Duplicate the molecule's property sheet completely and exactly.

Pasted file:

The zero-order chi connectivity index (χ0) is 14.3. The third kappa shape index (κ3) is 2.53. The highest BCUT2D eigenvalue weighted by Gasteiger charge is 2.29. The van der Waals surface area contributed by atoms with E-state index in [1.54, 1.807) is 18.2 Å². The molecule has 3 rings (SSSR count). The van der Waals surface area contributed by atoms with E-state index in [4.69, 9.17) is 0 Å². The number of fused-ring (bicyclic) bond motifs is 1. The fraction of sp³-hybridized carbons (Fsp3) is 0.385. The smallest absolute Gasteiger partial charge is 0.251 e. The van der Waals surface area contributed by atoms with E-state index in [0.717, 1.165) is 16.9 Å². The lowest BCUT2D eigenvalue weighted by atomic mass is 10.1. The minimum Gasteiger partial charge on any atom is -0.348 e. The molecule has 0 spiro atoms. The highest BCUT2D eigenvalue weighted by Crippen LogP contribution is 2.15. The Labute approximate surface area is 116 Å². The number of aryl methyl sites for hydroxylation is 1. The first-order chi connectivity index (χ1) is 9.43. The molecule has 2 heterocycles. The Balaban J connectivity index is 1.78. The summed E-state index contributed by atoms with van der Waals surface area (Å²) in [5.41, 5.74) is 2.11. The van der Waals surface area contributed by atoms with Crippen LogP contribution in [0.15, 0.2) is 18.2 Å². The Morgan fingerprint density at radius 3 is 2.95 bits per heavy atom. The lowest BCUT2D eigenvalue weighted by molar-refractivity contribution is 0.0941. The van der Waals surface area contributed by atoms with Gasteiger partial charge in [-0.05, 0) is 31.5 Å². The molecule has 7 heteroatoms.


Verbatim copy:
The zero-order chi connectivity index (χ0) is 14.3. The third kappa shape index (κ3) is 2.53. The highest BCUT2D eigenvalue weighted by Gasteiger charge is 2.29. The van der Waals surface area contributed by atoms with E-state index in [1.54, 1.807) is 18.2 Å². The molecule has 3 rings (SSSR count). The van der Waals surface area contributed by atoms with E-state index in [4.69, 9.17) is 0 Å². The number of fused-ring (bicyclic) bond motifs is 1. The fraction of sp³-hybridized carbons (Fsp3) is 0.385. The smallest absolute Gasteiger partial charge is 0.251 e. The van der Waals surface area contributed by atoms with E-state index in [0.717, 1.165) is 16.9 Å². The lowest BCUT2D eigenvalue weighted by atomic mass is 10.1. The minimum Gasteiger partial charge on any atom is -0.348 e. The molecule has 0 spiro atoms. The highest BCUT2D eigenvalue weighted by Crippen LogP contribution is 2.15. The Labute approximate surface area is 116 Å². The number of aryl methyl sites for hydroxylation is 1. The first-order chi connectivity index (χ1) is 9.43. The molecule has 2 heterocycles. The Balaban J connectivity index is 1.78. The summed E-state index contributed by atoms with van der Waals surface area (Å²) in [5.41, 5.74) is 2.11. The van der Waals surface area contributed by atoms with Crippen LogP contribution in [0.15, 0.2) is 18.2 Å². The Morgan fingerprint density at radius 3 is 2.95 bits per heavy atom. The lowest BCUT2D eigenvalue weighted by molar-refractivity contribution is 0.0941. The van der Waals surface area contributed by atoms with Gasteiger partial charge in [-0.05, 0) is 31.5 Å². The molecule has 7 heteroatoms.